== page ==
Norwegian Oil and Gas Association kicks out Russian members

Chief Executive of Rosneft Igor Sechin attends a session of the St. Petersburg International Economic Forum (SPIEF), Russia June 6, 2019. Igor Sechin and Rosneft are no longer welcome in the Norwegian oil and gas industry. (Maxim Shemetov/Reuters)

Ten years after the delimitation of Norwegian-Russian Arctic waters and subsequent signing of energy partnerships, companies Rosneft and Lukoil are suspended from Norway’s Oil and Gas Association.

“In the light of the situation in Ukraine, the board of Norwegian Oil and Gas have decided to suspend the membership of the Russian companies Lukoil Overseas North Shelf AS and RN Nordic Oil AS,” a statement reads.

The decision comes after Russia’s invasion and grave war crimes in the neighbouring country.

RN Nordic is a regional subsidiary of Rosneft, the state company controlled by Putin’s close friend and ally Igor Sechin.

Partnerships with Russian companies are now terminated across industry sectors.

On 27 February, bp announced that it will exit its shareholding in Rosneft. The British energy company owns 19.75% shareholding in Rosneft. In addition, bp chief executive officer Bernard Looney is resigning from the board of Rosneft with immediate effect. The other Rosneft director nominated by bp, former bp group chief executive Bob Dudley, is also resigning from the board, the company informs.

“Russia’s attack on Ukraine is an act of aggression which is having tragic consequences across the region. bp has operated in Russia for over 30 years, working with brilliant Russian colleagues. However, this military action represents a fundamental change,” says bp chair Helge Lund.

Chief executive officer Bernard Looney added: “Like so many, I have been deeply shocked and saddened by the situation unfolding in Ukraine and my heart goes out to everyone affected. It has caused us to fundamentally rethink bp’s position with Rosneft.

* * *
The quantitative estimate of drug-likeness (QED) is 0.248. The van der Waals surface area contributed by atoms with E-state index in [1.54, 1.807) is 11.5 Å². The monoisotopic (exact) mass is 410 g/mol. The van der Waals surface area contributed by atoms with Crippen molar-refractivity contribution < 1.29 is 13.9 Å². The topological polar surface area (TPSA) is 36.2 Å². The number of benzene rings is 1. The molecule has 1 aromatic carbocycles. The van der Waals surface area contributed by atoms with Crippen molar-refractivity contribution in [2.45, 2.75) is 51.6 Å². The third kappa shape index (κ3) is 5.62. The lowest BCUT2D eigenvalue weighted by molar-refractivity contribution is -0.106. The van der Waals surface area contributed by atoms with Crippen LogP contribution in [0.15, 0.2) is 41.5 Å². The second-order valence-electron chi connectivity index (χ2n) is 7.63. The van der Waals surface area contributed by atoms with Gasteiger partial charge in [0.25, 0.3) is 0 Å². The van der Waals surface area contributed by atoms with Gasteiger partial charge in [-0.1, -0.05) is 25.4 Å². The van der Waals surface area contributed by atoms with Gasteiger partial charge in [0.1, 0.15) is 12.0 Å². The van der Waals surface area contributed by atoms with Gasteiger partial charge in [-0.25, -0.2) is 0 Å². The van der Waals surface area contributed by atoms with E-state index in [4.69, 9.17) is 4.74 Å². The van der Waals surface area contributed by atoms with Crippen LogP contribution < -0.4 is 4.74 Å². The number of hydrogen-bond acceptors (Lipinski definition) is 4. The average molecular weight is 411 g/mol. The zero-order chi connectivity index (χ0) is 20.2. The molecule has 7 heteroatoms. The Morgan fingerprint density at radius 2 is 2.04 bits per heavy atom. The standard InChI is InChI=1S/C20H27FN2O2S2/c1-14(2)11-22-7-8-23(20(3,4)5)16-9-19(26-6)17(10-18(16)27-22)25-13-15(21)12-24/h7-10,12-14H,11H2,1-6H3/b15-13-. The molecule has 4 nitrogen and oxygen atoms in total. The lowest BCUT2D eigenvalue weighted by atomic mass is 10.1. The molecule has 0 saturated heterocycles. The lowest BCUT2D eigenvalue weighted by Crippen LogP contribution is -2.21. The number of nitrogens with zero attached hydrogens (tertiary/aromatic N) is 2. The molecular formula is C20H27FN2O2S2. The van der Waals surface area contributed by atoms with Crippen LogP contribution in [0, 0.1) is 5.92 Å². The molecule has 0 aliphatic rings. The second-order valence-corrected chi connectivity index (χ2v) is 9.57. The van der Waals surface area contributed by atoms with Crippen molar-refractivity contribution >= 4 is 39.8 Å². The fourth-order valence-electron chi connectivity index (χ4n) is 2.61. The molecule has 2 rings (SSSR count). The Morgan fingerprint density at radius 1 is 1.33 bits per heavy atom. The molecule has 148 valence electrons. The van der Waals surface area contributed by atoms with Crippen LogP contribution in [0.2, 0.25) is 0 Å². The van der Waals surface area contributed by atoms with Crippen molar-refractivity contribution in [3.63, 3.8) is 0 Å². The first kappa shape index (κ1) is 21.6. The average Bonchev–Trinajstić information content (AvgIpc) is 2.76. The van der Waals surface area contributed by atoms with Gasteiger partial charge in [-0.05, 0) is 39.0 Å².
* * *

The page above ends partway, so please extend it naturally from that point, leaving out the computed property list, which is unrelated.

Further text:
The British company has a long history of relations with Russian oil companies. In 2003, it co-founded the TNK-BP company which in 2013 was acquired by Rosneft. The two companies have also cooperated closely in field development, including in the Arctic.

A 2019 file photo of Equinor’s Johan Sverdrup oilfield platforms and accommodation jack-up rig in the North Sea off Norway. (Ints Kalnins/Reuters)

bp’s withdrawal from Russia was soon followed by Norway’s Equinor. Also Total now follows suit. In an announcement on the 1st of March, the company said it will no longer provide capital for new projects in Russia.

“TotalEnergies condemns Russia’s military aggression against Ukraine, which has tragic consequences for the population and threatens Europe,” the company says.

Total has a comprehensive energy partnership with Novatek. Together, the French and Russian companies have developed the Yamal LNG, the biggest liquified natural gas project in the Arctic ever. Total is also co-owner of the Arctic LNG 2, the new project in Gydan due to come into production in 2023.

However, Total has not announced any plans to sell its 16 percent ownership stake in Novatek.

The Arctic has been a key area of operation for the joint ventures between Russian and western oil companies. The partnership between Equinor and Rosneft was established in 2012 and aimed at exploring vast offshore and on land resources in the Russian Arctic.

A part of the deal was Rosneft’s stake in licenses in the Norwegian part of the Barents Sea. A well was drilled in a far northern block in 2013. However, the well turned out to be dry.

Related stories from around the North: 

Canada: Sweden, Finland pull out of Arctic360 conference in Toronto where Russian diplomats scheduled to attend, Eye on the Arctic

Finland: Finnish Army exercises inter-agency readiness, Eye on the Arctic

Norway: Blowback – The Ukraine Conflict and Arctic Security, Blog by Marc Lanteigne

Russia: Putin announces Sunday he’s put nuclear deterrence forces on alert on Kola Peninsula, The Independent Barents Observer

Sweden: Nordic military cooperation takes shape with common uniforms, The Independent Barents Observer

Atle Staalesen, The Independent Barents Observer

For more news from the Barents region visit The Independent Barents Observer.

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